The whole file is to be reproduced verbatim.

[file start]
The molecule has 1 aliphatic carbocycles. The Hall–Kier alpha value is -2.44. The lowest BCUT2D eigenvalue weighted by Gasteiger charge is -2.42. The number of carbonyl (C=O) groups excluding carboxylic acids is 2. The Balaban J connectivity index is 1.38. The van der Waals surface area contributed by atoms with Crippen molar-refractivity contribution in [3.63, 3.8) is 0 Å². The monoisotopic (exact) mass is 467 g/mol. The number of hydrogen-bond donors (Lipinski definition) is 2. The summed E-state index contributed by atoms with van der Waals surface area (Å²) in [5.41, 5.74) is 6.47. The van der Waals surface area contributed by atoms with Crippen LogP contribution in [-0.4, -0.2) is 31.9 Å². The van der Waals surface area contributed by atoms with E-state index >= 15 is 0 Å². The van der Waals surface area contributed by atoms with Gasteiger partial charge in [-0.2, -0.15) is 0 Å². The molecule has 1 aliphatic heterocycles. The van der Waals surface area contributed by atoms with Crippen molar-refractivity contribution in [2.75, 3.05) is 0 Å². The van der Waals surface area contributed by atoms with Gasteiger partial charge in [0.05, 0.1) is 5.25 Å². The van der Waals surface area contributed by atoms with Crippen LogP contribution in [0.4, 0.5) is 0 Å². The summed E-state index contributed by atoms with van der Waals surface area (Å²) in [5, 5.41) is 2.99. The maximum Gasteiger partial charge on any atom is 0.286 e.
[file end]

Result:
The molecule has 1 aliphatic carbocycles. The Hall–Kier alpha value is -2.44. The lowest BCUT2D eigenvalue weighted by Gasteiger charge is -2.42. The number of carbonyl (C=O) groups excluding carboxylic acids is 2. The Balaban J connectivity index is 1.38. The van der Waals surface area contributed by atoms with Crippen molar-refractivity contribution in [3.63, 3.8) is 0 Å². The monoisotopic (exact) mass is 467 g/mol. The number of hydrogen-bond donors (Lipinski definition) is 2. The summed E-state index contributed by atoms with van der Waals surface area (Å²) in [5.41, 5.74) is 6.47. The van der Waals surface area contributed by atoms with Crippen LogP contribution in [-0.4, -0.2) is 31.9 Å². The van der Waals surface area contributed by atoms with E-state index >= 15 is 0 Å². The van der Waals surface area contributed by atoms with Gasteiger partial charge in [-0.2, -0.15) is 0 Å². The molecule has 1 aliphatic heterocycles. The van der Waals surface area contributed by atoms with Crippen molar-refractivity contribution in [2.75, 3.05) is 0 Å². The van der Waals surface area contributed by atoms with Gasteiger partial charge in [0.05, 0.1) is 5.25 Å². The van der Waals surface area contributed by atoms with Crippen LogP contribution in [0.4, 0.5) is 0 Å². The summed E-state index contributed by atoms with van der Waals surface area (Å²) in [5, 5.41) is 2.99. The maximum Gasteiger partial charge on any atom is 0.286 e.